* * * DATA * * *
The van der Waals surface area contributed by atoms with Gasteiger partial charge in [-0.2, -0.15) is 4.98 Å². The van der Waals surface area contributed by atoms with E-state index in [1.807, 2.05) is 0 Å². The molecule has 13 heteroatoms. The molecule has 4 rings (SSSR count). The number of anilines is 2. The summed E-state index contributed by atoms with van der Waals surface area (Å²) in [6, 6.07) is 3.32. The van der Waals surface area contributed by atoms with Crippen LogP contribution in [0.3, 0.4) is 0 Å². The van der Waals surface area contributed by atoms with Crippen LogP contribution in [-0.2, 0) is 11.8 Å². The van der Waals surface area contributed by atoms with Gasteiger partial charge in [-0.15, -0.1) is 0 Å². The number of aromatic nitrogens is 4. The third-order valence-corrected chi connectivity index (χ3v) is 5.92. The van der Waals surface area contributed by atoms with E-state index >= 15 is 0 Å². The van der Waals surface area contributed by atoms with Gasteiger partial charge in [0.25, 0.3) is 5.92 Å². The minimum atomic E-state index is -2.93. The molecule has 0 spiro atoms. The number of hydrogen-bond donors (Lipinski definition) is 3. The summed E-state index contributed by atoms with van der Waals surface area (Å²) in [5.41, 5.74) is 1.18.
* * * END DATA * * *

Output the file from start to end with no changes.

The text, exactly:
The van der Waals surface area contributed by atoms with Gasteiger partial charge in [-0.2, -0.15) is 4.98 Å². The van der Waals surface area contributed by atoms with E-state index in [1.807, 2.05) is 0 Å². The molecule has 13 heteroatoms. The molecule has 4 rings (SSSR count). The number of anilines is 2. The summed E-state index contributed by atoms with van der Waals surface area (Å²) in [6, 6.07) is 3.32. The van der Waals surface area contributed by atoms with Crippen LogP contribution in [0.3, 0.4) is 0 Å². The van der Waals surface area contributed by atoms with Crippen LogP contribution in [-0.2, 0) is 11.8 Å². The van der Waals surface area contributed by atoms with Gasteiger partial charge in [-0.15, -0.1) is 0 Å². The number of aromatic nitrogens is 4. The third-order valence-corrected chi connectivity index (χ3v) is 5.92. The van der Waals surface area contributed by atoms with E-state index >= 15 is 0 Å². The van der Waals surface area contributed by atoms with Gasteiger partial charge in [0.25, 0.3) is 5.92 Å². The minimum atomic E-state index is -2.93. The molecule has 0 spiro atoms. The number of hydrogen-bond donors (Lipinski definition) is 3. The summed E-state index contributed by atoms with van der Waals surface area (Å²) in [5.41, 5.74) is 1.18.